Alas, I did not make 24 hours in the world of Pollyanna, and the late concert start was the catalyst to my downfall. I was no longer in the moment, no longer cared if music ever played, and just wished that at least the lights go down so I could close my eyes and take a little nap. And as soon as I thought that I was going to explode, the lights went down and the spotlights started swirling like a tornado. I felt a little disoriented and a little skeptical that something was actually happening. An army, I swear, an army of band members swarmed out from backstage and took their places at their instruments. My eyes began to sting and then water from the occasional blinding light that focused straight on me. A crescendo of music screamed from the speakers. I jumped to my feet and began to swing my hips. Everyone started screaming. The excitement flowed through the entire crowd and my grumpiness tapered off. This was going to be good.
And it was. For twenty minutes we danced to the rhythms pulsing through our bodies and swayed to the music. I’d love to say that we sang along, but we really only knew one of his songs from the radio and it was the only one in English. Everything being thrown at us was Spanish and it was awesome. So much power, so much passion, so much of everything. Unfortunately, my poor ears started ringing and I started to get a little frustrated that I couldn’t understand the words. I stopped trying to watch the performance for my own entertainment and began to enjoy it for everyone else’s. For the two guys in front of us that knew every single word to every song. For the various fans throughout the place that were holding up flags from Mexico and Puerto Rico. For the couples dancing in tight rows of chairs because they just couldn’t help themselves. It became a whole new event for me.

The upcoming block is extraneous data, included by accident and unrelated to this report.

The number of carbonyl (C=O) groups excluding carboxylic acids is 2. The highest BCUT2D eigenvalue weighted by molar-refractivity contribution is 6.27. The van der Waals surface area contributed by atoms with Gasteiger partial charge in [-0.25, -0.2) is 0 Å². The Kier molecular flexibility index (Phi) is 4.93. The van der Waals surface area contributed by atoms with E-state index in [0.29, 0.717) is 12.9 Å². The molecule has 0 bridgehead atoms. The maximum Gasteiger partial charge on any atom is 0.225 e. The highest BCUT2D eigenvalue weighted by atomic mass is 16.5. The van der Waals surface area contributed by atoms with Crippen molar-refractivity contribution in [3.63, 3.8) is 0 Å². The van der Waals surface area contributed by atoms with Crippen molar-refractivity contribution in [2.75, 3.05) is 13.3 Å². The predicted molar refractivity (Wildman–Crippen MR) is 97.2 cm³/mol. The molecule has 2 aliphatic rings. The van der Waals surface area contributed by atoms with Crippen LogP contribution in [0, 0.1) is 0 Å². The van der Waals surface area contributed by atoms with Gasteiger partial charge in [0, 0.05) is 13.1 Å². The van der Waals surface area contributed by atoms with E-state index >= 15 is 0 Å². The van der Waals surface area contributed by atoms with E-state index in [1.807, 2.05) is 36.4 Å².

But as much as I wanted to keep people watching, the music was just too loud and I was just too frayed to sit still through the various ten minute solos of electric guitars and bongo drums (but man, once upon a time…). We gave it another few songs and decided to call it a night. I honestly don’t even think we made it a quarter through of what was planned. It was quite obviously only the beginning of a special time for most of the people there, and they were bound to have an exceptional kick-ass night. It just wasn’t going to be that way for us. The hubby and I took advantage of the empty restrooms and quiet streets outside the arena as we made our way to the car.
And I’m not ashamed to say, that as festive as the concert had been, it was the absolute best time of the night.
© DRB 2021
Photo: Vishnu R Nair
Lol I’m loving your writing voice. That story was a journey from beginning to end, and you put it so well—you’ve a great way of storytelling. Anyway, thanks for this post!
Thank you so much. I appreciate that!
Loved your recent blog post…but you may need earplugs now that you are getting older and going to concerts! We can hardly stand going to them even with earplugs!
I have a pair in my car, but I’m always forgetting to take them with me!